The Lutz report to defendant Saxon also makes it clear why the defendant bank wanted a new branch in this area and where its business was to come from.

"The center is well situated near main thoroughfares and unquestionably a bank located in the immediate vicinity of the center would be positioned to generate added business and offering the public added banking convenience. Applicant's Michigan-Mason branch is a very successful branch office. However, it is located one mile distance from this proposed relocation site and thus is not positioned to conveniently serve the banking needs of the activity near the Michigan Avenue-Outer Drive intersection nor the public employing the facilities of this comparatively new commercial development. It is believed that the overall program proposed by the Manufacturers National Bank of Detroit which includes the establishment of a new branch in Dearborn Village, the relocation of its Telegraph-Carlysle branch as indicated above, is sound and should prove of benefit not only in offering added convenience to the public but in generating added banking business profitable to applicant."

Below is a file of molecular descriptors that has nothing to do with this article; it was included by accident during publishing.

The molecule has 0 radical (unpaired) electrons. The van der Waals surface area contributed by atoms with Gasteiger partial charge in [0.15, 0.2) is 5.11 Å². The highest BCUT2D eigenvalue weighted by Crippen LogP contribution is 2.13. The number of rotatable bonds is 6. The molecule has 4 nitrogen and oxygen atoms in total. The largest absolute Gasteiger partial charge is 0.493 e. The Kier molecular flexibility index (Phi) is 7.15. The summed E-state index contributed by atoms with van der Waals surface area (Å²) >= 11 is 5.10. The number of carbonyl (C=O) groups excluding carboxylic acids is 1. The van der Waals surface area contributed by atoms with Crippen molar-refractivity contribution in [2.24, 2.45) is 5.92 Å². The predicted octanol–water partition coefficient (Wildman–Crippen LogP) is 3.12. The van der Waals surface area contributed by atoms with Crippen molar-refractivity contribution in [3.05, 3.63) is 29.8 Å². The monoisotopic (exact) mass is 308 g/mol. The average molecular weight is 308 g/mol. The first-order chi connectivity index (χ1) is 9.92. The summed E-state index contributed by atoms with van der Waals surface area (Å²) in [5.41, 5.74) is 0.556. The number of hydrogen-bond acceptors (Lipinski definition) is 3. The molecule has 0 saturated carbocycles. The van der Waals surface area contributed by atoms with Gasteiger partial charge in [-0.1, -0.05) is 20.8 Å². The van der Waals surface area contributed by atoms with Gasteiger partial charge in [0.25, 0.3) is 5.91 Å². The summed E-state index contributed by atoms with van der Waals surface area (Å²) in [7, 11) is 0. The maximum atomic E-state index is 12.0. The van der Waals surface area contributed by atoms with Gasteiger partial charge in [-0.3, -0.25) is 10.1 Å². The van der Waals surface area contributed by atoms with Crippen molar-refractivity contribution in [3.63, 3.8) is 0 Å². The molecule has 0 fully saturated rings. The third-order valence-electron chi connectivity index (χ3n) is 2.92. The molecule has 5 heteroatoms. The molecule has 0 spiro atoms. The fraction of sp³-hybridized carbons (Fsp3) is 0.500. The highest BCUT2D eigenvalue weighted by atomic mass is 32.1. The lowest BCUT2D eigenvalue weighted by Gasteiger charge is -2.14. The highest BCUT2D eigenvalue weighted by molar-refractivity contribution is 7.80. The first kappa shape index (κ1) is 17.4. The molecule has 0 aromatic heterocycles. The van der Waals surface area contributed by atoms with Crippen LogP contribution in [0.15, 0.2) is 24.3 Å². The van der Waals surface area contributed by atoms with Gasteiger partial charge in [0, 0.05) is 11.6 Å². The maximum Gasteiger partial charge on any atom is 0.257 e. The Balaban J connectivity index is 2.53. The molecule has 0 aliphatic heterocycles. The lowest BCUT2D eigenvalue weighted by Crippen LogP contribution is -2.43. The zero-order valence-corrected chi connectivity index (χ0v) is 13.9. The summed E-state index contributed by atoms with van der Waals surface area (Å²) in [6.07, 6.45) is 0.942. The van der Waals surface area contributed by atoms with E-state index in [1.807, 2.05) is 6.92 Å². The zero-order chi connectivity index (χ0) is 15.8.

Obviously we have here a completely new operation, not the simple move of a neighborhood branch. That had already taken place, down the street from Carlysle to Dartmouth. This was a venture into new and more lucrative fields. And here it is that the defendants run foul of the law. Maybe the laws should be amended to permit the utmost flexibility in branch banking. Maybe they should not. Congressional debate on this issue has gone on for years. But it is not for defendant Saxon and defendant bank to amend our "antiquated" laws by clever devices of evasion, covered by a broad grant of discretion and cloaked under the privileges of the executive branch of government.

It is abundantly clear that what was described as a move, was, in fact, the location (near the new shopping center) of a new branch, and that what was described as the establishment of a new branch was actually merely a move from (Carlysle to Dartmouth).

We now proceed from the factual situation to the meaning of the various statutes involved with respect to the moving of branches. Defendant Saxon takes the position "* * *...